Using open source tools, developing using Agile and DevOps techniques, and not signing contracts worth over £100 million were three of the core principles of building the NHS Spine 2 system – the digital backbone of the NHS which was migrated on to open source system last year. [See also: 16 CIOs using open source in the enterprise]
Andrew Meyer, the Health and Social Care Information Centre programme head for Spine 2 said that legacy Spine, overseen by Connecting for Health which had been responsible for delivering the National Programme for IT, was incredibly complex but that the new system is already saving the NHS and taxpayer more than £21 million a year on operational costs.
“We wanted no more contracts over £100 million,” Meyer told CIO UK at the Gartner Symposium in Barcelona. “Let’s get rid of the oligopoly and bring in something more flexible which brings in SMEs as well. We wanted to engage with them because that’s where we get the flexibility.
“We also wanted to use open source software, develop using an Agile approach, have a fully resilient service, reduce complexity – and be able to swap out the technology if required.
“We were the biggest Agile development programme within government and all eyes were on us. The availability has been outstanding and we’ve had some really impressive savings.
The original Spine including the Demographcis Database of 80 million records, Health Information Exchange of 22 million, Summary Care Record of 55 million and the service issuing 1.7 million electronic prescriptions a day, used 28,000 interconnected systems with up to 250,000 concurrent users logged into the site at any one time supporting the Office for National Statistics as well as the NHS and 111 service, Meyer said.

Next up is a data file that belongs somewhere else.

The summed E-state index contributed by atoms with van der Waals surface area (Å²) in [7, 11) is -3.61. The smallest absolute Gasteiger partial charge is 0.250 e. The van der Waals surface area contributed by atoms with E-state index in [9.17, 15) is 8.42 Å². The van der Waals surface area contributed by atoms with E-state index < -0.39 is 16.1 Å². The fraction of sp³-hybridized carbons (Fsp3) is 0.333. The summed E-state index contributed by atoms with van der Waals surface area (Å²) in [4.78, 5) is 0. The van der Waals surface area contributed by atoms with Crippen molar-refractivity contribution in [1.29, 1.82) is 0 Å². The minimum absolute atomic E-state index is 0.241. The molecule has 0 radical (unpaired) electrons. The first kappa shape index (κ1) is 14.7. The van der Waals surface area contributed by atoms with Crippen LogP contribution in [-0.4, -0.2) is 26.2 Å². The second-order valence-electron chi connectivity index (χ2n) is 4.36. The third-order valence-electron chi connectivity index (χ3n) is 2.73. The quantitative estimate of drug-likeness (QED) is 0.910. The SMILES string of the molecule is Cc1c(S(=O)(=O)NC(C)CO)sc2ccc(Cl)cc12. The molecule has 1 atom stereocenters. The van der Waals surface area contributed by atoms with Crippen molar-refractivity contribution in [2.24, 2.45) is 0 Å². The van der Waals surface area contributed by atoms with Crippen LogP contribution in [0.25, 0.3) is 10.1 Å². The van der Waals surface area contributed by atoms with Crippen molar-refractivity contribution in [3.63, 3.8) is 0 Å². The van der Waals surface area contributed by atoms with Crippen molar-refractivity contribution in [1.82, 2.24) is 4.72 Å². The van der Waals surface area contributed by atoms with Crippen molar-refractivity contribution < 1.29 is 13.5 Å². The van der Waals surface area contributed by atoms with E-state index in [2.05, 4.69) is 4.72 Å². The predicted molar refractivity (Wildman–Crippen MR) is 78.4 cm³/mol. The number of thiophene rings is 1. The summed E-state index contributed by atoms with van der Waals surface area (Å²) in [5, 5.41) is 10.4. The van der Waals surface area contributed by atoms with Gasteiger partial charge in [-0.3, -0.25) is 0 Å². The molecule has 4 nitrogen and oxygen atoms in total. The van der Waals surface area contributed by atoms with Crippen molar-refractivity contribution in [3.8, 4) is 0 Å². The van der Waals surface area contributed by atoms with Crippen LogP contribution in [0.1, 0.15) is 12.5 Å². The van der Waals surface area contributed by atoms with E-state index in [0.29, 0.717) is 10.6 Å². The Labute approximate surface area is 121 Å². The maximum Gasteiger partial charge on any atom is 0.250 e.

“Spine was big and ugly and hard to change,” he explained. “It had taken up to 12 months to make quite a small change.
“It was a brave decision to build NHS Spine in house. Lots of people thought we were bonkers, and they still do – and we had to migrate more than half a billion records.
“We also had to work collaboratively with the incumbent supplier at the end of the 10-year contract.” Meyer said that because the infrastructure had been old and costly to maintain, the project had turned into a “bit of a cash cow” for the supplier but that the two parties were able to work together after some adult conversations and work towards a successful migration at the end of the deal’s lifecycle.
Meyer said that the migration away from Oracle caused some technological difficulty because the company had built “a special database for the NHS”.
“We had to move from our special version of Oracle to upgrade to Oracle 11, then do our own transition,” Meyer explained. “We went open source and moved away from SQL to a NoSQL database. It was a brave move but it was the right thing to do – we were able to extrapolate and build a business case around the costs.”
Meyer’s team called in some support, embedding external developers alongside those from the NHS working as one team, as well as using commercial open source database providers and support through EnterpriseDB, using their PostgreSQL Plus Advanced Server for the security-heavy Postgres database.
“We also use Postgres, which has been very successful in our security environment and supports what the NHS does. We did not totally throw away SQL, but the underlying principle was that our database would use open source.
“Majority of our estate is now open source. Open source can support the enterprise and NHS is a huge enterprise. Not everything is open source, there are fills where we use proprietary and but we could fill in those gaps.
“And now we have it in place, we are always thinking about evolving Spine in other areas.”